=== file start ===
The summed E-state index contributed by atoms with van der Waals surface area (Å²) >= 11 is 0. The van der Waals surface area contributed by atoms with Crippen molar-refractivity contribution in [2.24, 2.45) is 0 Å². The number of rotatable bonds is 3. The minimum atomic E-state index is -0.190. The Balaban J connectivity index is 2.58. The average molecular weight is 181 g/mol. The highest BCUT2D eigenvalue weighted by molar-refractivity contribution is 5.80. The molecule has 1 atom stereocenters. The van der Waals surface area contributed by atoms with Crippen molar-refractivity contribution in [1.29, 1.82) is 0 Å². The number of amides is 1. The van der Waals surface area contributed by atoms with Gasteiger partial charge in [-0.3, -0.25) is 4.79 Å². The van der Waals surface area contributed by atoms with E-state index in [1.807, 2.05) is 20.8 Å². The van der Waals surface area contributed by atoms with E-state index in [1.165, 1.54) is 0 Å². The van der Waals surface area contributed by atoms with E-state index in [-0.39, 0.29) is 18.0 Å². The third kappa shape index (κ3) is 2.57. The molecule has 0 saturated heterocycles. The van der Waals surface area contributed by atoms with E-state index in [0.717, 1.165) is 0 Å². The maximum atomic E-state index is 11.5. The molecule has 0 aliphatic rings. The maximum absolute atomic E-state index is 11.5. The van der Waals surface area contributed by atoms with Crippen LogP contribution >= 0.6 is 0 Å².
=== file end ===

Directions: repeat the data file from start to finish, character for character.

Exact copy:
The summed E-state index contributed by atoms with van der Waals surface area (Å²) >= 11 is 0. The van der Waals surface area contributed by atoms with Crippen molar-refractivity contribution in [2.24, 2.45) is 0 Å². The number of rotatable bonds is 3. The minimum atomic E-state index is -0.190. The Balaban J connectivity index is 2.58. The average molecular weight is 181 g/mol. The highest BCUT2D eigenvalue weighted by molar-refractivity contribution is 5.80. The molecule has 1 atom stereocenters. The van der Waals surface area contributed by atoms with Crippen molar-refractivity contribution in [1.29, 1.82) is 0 Å². The number of amides is 1. The van der Waals surface area contributed by atoms with Gasteiger partial charge in [-0.3, -0.25) is 4.79 Å². The van der Waals surface area contributed by atoms with E-state index in [1.807, 2.05) is 20.8 Å². The van der Waals surface area contributed by atoms with E-state index in [1.165, 1.54) is 0 Å². The van der Waals surface area contributed by atoms with E-state index in [-0.39, 0.29) is 18.0 Å². The third kappa shape index (κ3) is 2.57. The molecule has 0 saturated heterocycles. The van der Waals surface area contributed by atoms with E-state index in [0.717, 1.165) is 0 Å². The maximum atomic E-state index is 11.5. The molecule has 0 aliphatic rings. The maximum absolute atomic E-state index is 11.5. The van der Waals surface area contributed by atoms with Crippen LogP contribution >= 0.6 is 0 Å².